Interesting Tab

INTERESTING - MARCH 



3/30/20
Ready Set Invent
The crossbow was invented in China in around 500 BC and was made from highly tempered bronze. The invention reached Europe about four hundred years later.

The first scuba diving gear was invented in 1771 by the British engineer John Smeaton. The diver wore a barrel that was connected to a boat on the surface by a hose. Air was pumped through the hose by the diver’s companion.

One hour before Alexander Graham Bell registered his patent for the telephone in 1876, Elisha Gray patented his design. After years of lawsuits between the two inventors, the patent went to Bell.

For more than fifteen years after its invention, the telephone wasn't widely appreciated because people thought it was practically useless.

3/26/20
Let's Talk Planets Facts about Saturn
Average Distance from the Sun
887,400,000 miles (1,429,000,000km)

Equatorial Diameter
74,853 miles (120,536 km)

Average Temperature
-290°F (-180°C)

Length of a Day
10 hours, 14 min.

Length of a Year
29.5 Earth years

Atmospheric Composition
88% hydrogen
11% helium
1% other gases

Number of Moons
56

Largest Moon
Titan

3/25/20 
Stuff About Military/War
Why is the secret enemy amongst us referred to as the "fifth column"?
Any secret force within an enemies midst during wartime is called a "fifth column." The phrase comes from the Spanish Civil War, when the general leading the 1936 siege of Madrid with four columns of infantry was asked if four were enough. He replied that he had a fifth column hiding inside the city. Since then a "fifth column" has meant a secret organized force amongst the enemy or ourselves.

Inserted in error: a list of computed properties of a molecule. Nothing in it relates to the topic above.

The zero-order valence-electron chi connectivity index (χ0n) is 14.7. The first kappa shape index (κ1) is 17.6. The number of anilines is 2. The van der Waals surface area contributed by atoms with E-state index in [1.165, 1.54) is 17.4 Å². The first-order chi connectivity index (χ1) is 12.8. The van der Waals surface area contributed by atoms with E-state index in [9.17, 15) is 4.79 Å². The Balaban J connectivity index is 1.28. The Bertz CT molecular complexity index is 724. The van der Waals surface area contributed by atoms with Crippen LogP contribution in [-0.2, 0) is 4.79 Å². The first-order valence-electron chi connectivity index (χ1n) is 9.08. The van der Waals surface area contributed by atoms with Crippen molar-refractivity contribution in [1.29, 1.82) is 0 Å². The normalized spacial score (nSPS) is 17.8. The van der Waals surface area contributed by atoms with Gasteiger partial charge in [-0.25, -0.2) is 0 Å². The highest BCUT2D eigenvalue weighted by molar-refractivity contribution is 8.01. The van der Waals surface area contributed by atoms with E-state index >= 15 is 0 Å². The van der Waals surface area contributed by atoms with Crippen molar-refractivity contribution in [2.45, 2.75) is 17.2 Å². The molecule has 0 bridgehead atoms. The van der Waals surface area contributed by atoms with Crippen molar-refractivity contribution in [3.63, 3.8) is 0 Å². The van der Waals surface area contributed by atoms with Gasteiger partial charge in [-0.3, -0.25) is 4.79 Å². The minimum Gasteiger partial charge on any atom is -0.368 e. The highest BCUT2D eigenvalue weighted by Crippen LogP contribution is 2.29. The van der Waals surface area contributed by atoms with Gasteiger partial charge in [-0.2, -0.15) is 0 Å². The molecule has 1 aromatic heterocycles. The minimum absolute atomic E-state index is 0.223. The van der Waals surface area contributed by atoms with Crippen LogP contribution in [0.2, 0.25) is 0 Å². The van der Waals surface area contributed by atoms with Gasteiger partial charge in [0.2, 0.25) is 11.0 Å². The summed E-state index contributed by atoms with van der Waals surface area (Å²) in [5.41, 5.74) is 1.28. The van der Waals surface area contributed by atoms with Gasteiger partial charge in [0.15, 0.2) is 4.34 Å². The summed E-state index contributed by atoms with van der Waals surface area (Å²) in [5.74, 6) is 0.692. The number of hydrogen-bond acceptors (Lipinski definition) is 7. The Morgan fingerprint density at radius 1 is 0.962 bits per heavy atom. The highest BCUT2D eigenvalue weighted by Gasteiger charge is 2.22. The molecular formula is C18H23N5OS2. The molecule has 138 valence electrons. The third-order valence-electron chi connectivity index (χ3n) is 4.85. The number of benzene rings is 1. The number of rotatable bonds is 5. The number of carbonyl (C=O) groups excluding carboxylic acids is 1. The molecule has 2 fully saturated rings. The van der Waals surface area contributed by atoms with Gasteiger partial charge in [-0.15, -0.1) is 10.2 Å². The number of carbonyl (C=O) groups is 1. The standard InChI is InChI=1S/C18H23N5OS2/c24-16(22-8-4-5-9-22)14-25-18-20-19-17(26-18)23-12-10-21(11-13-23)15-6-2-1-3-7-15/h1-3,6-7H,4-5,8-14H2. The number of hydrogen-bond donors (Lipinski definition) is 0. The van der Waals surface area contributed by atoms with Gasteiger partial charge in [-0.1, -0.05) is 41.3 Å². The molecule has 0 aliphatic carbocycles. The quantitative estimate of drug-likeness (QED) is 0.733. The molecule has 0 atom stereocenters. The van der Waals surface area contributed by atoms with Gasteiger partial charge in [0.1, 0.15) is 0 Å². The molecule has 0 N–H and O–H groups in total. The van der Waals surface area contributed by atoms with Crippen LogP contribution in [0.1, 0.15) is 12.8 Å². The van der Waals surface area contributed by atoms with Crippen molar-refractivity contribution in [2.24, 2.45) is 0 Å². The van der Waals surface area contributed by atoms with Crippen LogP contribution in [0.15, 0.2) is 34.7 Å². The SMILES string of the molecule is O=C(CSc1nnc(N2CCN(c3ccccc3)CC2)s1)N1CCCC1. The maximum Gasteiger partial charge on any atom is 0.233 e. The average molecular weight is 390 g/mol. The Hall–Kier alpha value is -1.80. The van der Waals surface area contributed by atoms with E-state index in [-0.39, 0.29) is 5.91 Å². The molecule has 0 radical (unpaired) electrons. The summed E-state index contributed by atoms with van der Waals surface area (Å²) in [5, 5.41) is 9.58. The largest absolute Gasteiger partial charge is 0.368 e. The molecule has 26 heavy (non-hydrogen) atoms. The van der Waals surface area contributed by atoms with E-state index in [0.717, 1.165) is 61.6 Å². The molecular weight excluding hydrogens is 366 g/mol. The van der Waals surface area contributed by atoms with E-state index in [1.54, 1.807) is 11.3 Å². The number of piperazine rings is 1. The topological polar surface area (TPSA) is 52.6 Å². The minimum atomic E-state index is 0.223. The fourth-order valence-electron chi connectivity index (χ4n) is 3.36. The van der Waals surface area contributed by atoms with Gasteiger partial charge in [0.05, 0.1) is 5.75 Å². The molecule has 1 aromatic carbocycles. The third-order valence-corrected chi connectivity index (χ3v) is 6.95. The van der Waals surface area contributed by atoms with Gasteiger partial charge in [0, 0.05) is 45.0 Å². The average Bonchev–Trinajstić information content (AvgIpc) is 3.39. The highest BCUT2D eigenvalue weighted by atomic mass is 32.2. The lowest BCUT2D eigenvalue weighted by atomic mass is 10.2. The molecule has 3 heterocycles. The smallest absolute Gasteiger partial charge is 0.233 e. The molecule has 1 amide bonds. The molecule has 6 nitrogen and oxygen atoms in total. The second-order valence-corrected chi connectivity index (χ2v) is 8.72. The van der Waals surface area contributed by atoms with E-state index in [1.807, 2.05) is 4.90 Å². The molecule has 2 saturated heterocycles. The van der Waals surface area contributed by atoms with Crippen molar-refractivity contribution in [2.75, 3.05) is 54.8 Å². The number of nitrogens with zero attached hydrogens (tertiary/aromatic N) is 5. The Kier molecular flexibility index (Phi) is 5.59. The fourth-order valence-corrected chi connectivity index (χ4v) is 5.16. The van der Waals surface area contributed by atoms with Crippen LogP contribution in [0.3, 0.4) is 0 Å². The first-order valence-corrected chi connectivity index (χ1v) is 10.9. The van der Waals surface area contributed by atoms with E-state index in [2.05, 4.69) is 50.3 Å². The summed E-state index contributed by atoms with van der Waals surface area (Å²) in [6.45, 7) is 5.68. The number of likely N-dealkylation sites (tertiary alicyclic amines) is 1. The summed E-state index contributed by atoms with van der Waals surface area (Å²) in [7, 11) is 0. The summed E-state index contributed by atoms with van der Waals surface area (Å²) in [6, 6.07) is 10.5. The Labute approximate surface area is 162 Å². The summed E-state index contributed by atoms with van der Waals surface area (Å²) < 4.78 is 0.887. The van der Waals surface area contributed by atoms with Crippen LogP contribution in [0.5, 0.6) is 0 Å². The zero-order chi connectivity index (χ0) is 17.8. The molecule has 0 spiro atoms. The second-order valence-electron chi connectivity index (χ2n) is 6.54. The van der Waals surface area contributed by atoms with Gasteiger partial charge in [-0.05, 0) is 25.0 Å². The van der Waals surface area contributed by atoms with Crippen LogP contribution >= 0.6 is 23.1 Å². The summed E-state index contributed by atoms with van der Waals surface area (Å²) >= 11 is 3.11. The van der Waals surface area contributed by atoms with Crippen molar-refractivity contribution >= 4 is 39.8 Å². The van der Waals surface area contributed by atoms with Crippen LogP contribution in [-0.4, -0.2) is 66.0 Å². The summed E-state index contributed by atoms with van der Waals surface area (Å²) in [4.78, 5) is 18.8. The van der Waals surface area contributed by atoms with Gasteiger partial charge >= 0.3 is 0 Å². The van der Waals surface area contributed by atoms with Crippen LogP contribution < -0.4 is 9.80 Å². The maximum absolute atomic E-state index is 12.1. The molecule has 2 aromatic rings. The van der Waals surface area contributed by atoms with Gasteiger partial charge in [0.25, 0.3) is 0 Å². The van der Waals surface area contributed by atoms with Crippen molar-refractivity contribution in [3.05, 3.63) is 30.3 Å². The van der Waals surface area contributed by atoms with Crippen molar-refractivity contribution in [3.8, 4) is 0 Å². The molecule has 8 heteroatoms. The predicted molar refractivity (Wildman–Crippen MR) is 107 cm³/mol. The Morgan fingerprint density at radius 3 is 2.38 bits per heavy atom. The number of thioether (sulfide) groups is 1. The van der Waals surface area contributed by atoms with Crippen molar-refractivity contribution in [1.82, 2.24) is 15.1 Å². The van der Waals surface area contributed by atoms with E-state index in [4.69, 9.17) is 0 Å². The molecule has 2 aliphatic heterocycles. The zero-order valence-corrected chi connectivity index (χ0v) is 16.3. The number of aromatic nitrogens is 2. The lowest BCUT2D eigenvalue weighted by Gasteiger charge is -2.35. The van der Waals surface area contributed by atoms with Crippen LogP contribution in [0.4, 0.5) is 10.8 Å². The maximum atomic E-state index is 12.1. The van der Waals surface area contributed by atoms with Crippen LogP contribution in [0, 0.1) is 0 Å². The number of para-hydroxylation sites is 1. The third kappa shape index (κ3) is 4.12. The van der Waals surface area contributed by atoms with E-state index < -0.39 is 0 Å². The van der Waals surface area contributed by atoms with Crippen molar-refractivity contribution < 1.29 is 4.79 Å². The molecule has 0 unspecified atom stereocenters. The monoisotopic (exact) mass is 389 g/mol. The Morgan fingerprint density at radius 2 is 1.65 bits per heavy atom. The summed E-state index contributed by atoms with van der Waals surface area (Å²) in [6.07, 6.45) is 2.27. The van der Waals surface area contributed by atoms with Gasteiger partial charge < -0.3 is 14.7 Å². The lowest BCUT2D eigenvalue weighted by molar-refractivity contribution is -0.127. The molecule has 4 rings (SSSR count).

Why are those for and against war called "hawks" and "doves"?
Those who side with war have been called "hawks" since 1798, when Thomas Jefferson coined the term war hawk. The description of those who favor peace as "doves" is from the biblical book of Genesis. When Noah sent a dove over the water to see if it was receding, if returned with an olive leaf, indicating there was land nearby. The modern use began during the Cuban Missile Crisis and continues to the present.

What does the D stand for in "D-Day"?
Although "D-Day" has become synonymous with the Allied landing on June 6, 1944, in Normandy, it was used many times before and since. The D in D-day simply stands for "day," just as the H in H-hour stands for "hour." Both are commonly used codes for the fixed time when a military operation is scheduled to begin. "D minus thirty" means thirty days before a target date while "D plus fifteen" means fifteen days after.

3/23/20
Just Stuff
With eleven official languages, South Africa has the most official languages of any nation in the world. They are: Afrikaans, English, Ndabele, Sepedi, Southern Sotho, Swati, Tsonga, Tswana, Venda, Xhosa, and Zulu.

India has twenty-two commonly used languages, many of which are official languages in their particular states or regions; however, Hindi and English are the only designated official languages of India's national government.

Mandarin Chinese is the most widely spoken language on earth. Spanish is second, followed by English, Arabic in all its forms, and Hindi.

The national anthem of the Republic of Kosovo has no lyrics. It was chosen so that no preference would be given to one language over another. Kosovo, which declared its independence in 2008, has several commonly used languages, including Albanian, Serbian, Turkish, Roma, and Bosniak.